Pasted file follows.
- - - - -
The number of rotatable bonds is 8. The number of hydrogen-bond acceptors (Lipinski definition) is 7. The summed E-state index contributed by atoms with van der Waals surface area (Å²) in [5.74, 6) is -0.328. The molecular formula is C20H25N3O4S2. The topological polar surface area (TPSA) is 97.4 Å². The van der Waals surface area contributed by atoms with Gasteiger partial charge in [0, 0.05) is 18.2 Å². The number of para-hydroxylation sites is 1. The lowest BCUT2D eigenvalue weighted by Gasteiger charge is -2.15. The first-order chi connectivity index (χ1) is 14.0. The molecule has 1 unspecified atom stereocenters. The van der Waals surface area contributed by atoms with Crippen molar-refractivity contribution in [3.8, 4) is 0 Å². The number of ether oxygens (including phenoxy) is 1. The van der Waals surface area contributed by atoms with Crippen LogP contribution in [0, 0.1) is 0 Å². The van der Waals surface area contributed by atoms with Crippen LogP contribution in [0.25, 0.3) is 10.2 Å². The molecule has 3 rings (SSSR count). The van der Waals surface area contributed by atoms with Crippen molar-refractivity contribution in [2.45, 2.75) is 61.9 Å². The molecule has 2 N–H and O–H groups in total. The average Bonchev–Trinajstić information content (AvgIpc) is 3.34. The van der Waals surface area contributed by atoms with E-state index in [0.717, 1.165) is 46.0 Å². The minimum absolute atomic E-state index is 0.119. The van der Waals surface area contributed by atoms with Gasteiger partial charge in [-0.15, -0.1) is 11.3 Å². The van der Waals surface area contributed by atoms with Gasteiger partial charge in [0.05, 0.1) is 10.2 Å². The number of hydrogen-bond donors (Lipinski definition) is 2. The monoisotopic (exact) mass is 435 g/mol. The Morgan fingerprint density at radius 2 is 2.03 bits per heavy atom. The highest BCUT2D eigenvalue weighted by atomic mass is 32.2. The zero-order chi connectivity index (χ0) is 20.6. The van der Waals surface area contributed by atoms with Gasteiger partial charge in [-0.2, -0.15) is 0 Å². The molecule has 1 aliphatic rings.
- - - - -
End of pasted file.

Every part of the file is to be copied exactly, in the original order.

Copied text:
The number of rotatable bonds is 8. The number of hydrogen-bond acceptors (Lipinski definition) is 7. The summed E-state index contributed by atoms with van der Waals surface area (Å²) in [5.74, 6) is -0.328. The molecular formula is C20H25N3O4S2. The topological polar surface area (TPSA) is 97.4 Å². The van der Waals surface area contributed by atoms with Gasteiger partial charge in [0, 0.05) is 18.2 Å². The number of para-hydroxylation sites is 1. The lowest BCUT2D eigenvalue weighted by Gasteiger charge is -2.15. The first-order chi connectivity index (χ1) is 14.0. The molecule has 1 unspecified atom stereocenters. The van der Waals surface area contributed by atoms with Crippen molar-refractivity contribution in [3.8, 4) is 0 Å². The number of ether oxygens (including phenoxy) is 1. The van der Waals surface area contributed by atoms with Crippen LogP contribution in [0, 0.1) is 0 Å². The van der Waals surface area contributed by atoms with Crippen LogP contribution in [0.25, 0.3) is 10.2 Å². The molecule has 3 rings (SSSR count). The van der Waals surface area contributed by atoms with Crippen molar-refractivity contribution in [2.45, 2.75) is 61.9 Å². The molecule has 2 N–H and O–H groups in total. The average Bonchev–Trinajstić information content (AvgIpc) is 3.34. The van der Waals surface area contributed by atoms with E-state index in [0.717, 1.165) is 46.0 Å². The minimum absolute atomic E-state index is 0.119. The van der Waals surface area contributed by atoms with Gasteiger partial charge in [-0.15, -0.1) is 11.3 Å². The van der Waals surface area contributed by atoms with Gasteiger partial charge in [0.05, 0.1) is 10.2 Å². The number of hydrogen-bond donors (Lipinski definition) is 2. The monoisotopic (exact) mass is 435 g/mol. The Morgan fingerprint density at radius 2 is 2.03 bits per heavy atom. The highest BCUT2D eigenvalue weighted by atomic mass is 32.2. The zero-order chi connectivity index (χ0) is 20.6. The van der Waals surface area contributed by atoms with Gasteiger partial charge in [-0.2, -0.15) is 0 Å². The molecule has 1 aliphatic rings.